Alan Turing's Computers and Our Computers
- Speaker: Professor Martin Davis (New York University)
- Host: Andrei Voronkov
- 26th November 2007 at 12:00 in Lecture Theatre 1.4, Kilburn Building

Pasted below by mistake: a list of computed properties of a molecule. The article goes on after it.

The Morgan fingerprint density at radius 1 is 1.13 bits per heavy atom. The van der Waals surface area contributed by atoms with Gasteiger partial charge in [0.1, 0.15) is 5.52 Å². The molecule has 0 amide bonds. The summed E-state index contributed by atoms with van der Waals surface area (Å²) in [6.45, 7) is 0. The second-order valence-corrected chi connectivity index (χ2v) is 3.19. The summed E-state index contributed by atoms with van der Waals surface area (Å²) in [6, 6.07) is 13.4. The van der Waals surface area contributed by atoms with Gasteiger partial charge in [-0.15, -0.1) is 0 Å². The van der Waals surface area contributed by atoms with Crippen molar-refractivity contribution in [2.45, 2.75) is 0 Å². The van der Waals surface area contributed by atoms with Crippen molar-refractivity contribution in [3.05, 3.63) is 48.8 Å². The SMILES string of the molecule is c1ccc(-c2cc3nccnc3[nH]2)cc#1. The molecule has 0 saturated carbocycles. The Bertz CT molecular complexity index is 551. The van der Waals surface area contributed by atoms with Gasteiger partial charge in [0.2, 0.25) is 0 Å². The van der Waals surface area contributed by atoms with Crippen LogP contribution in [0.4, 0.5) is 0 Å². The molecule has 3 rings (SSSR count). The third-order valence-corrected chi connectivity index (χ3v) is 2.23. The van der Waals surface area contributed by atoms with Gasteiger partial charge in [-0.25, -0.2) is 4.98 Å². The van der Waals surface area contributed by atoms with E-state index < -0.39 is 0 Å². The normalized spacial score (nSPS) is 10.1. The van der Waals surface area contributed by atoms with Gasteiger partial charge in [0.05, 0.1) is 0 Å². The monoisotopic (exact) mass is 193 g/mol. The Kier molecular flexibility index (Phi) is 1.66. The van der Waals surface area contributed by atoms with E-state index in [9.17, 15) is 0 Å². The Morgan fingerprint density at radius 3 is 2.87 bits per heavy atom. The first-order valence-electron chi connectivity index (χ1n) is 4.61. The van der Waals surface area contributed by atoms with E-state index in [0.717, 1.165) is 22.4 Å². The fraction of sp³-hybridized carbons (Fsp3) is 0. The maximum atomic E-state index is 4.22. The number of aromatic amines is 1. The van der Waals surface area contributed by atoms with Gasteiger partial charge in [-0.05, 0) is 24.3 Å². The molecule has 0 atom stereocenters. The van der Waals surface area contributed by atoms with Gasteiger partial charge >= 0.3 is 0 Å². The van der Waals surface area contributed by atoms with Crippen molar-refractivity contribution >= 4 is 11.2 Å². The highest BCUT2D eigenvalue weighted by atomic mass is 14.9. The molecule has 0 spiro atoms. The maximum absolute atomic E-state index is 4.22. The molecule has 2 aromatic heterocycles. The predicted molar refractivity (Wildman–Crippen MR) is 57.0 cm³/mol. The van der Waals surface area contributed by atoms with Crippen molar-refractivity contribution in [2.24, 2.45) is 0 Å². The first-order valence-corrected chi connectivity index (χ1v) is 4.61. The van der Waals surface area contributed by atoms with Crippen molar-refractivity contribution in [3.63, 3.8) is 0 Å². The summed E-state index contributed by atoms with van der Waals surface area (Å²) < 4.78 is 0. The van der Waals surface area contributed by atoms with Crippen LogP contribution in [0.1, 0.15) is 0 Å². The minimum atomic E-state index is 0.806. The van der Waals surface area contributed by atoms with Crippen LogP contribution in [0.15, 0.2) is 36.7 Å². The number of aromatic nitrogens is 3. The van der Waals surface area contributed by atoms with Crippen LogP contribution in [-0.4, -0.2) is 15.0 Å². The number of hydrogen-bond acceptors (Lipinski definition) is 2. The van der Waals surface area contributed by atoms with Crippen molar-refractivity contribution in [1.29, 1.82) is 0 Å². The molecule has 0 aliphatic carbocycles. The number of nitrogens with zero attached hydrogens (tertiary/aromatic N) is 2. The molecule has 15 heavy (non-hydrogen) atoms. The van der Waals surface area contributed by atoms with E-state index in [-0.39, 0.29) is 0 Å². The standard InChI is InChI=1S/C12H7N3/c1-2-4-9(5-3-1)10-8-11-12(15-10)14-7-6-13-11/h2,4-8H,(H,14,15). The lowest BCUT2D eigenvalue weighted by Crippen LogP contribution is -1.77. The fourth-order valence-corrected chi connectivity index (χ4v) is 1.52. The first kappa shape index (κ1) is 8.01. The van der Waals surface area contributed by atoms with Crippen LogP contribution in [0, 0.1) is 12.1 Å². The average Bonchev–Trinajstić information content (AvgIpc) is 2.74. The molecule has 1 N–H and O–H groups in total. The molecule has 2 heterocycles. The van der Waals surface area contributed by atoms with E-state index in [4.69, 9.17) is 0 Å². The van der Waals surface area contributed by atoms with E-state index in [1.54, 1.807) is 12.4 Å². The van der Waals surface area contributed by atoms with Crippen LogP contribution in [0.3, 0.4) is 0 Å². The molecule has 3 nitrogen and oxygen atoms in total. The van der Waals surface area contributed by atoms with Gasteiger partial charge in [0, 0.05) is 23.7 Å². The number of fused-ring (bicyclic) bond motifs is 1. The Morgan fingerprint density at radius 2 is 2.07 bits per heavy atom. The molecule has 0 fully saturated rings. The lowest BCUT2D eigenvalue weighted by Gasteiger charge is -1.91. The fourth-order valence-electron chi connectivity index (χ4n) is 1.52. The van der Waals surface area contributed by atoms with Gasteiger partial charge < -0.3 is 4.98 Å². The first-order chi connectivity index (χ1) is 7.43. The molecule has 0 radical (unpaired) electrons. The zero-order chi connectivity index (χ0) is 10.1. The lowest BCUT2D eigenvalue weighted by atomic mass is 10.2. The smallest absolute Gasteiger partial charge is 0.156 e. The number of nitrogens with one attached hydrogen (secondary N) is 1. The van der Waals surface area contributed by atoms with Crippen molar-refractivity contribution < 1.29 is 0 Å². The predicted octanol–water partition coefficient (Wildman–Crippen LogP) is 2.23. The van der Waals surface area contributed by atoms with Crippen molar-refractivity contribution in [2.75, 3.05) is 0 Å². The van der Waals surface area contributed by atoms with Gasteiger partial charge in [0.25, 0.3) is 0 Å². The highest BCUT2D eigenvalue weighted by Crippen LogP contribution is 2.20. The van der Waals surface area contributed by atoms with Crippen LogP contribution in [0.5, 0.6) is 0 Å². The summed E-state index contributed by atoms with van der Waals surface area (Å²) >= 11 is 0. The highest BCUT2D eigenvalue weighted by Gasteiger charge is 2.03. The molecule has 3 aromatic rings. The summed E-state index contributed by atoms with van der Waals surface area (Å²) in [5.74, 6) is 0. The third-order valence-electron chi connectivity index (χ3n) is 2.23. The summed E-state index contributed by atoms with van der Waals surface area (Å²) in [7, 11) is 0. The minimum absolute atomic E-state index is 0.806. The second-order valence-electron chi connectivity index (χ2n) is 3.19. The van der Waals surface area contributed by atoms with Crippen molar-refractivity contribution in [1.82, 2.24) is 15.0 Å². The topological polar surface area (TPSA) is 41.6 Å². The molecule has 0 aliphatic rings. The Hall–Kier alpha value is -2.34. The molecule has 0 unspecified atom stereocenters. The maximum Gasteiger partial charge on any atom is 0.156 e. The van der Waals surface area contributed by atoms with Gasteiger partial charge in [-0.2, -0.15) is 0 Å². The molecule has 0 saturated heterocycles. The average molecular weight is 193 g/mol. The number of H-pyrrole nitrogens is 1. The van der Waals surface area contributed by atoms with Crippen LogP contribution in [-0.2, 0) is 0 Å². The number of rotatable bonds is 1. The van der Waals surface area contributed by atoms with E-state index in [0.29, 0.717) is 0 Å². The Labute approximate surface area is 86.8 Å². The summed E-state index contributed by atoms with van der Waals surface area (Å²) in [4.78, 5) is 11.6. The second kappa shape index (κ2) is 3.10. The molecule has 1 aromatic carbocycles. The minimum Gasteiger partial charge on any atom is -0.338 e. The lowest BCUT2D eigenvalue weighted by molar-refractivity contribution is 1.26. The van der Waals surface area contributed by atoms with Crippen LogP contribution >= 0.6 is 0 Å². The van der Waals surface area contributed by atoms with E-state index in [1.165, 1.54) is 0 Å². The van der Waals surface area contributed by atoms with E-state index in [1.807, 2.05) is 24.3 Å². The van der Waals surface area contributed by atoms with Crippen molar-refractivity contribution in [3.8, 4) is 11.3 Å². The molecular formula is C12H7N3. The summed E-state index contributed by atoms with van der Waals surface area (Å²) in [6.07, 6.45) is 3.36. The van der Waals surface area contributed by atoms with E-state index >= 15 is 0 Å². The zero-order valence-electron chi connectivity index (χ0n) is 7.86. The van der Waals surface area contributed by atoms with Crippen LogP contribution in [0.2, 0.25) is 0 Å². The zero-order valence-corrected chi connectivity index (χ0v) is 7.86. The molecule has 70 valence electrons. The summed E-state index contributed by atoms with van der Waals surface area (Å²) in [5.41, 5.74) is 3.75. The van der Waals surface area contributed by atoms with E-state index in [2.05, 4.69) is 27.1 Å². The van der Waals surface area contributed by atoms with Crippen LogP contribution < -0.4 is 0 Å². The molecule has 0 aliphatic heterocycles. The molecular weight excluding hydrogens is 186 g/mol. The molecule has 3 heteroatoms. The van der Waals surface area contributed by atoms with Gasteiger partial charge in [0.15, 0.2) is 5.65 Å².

In 1999, TIME magazine proposed their list of the twenty greatest ``scientists and thinkers'' of the twentieth century. Explaining their choice of Alan Turing as one of the twenty, they wrote: everyone who taps at a keyboard, opening a spreadsheet or a word-processing program, is working on an incarnation of a Turing machine. Although these machines were only mathematical abstractions that Turing had introduced in a technical paper published in 1936, they implied a whole new way of thinking about computation and revealed the goal of an all-purpose machine that could be programmed to carry out arbitrary computations. In this talk I will tell the story of Turing's rich, eventful, and ultimately tragic life, and explain some of his ideas.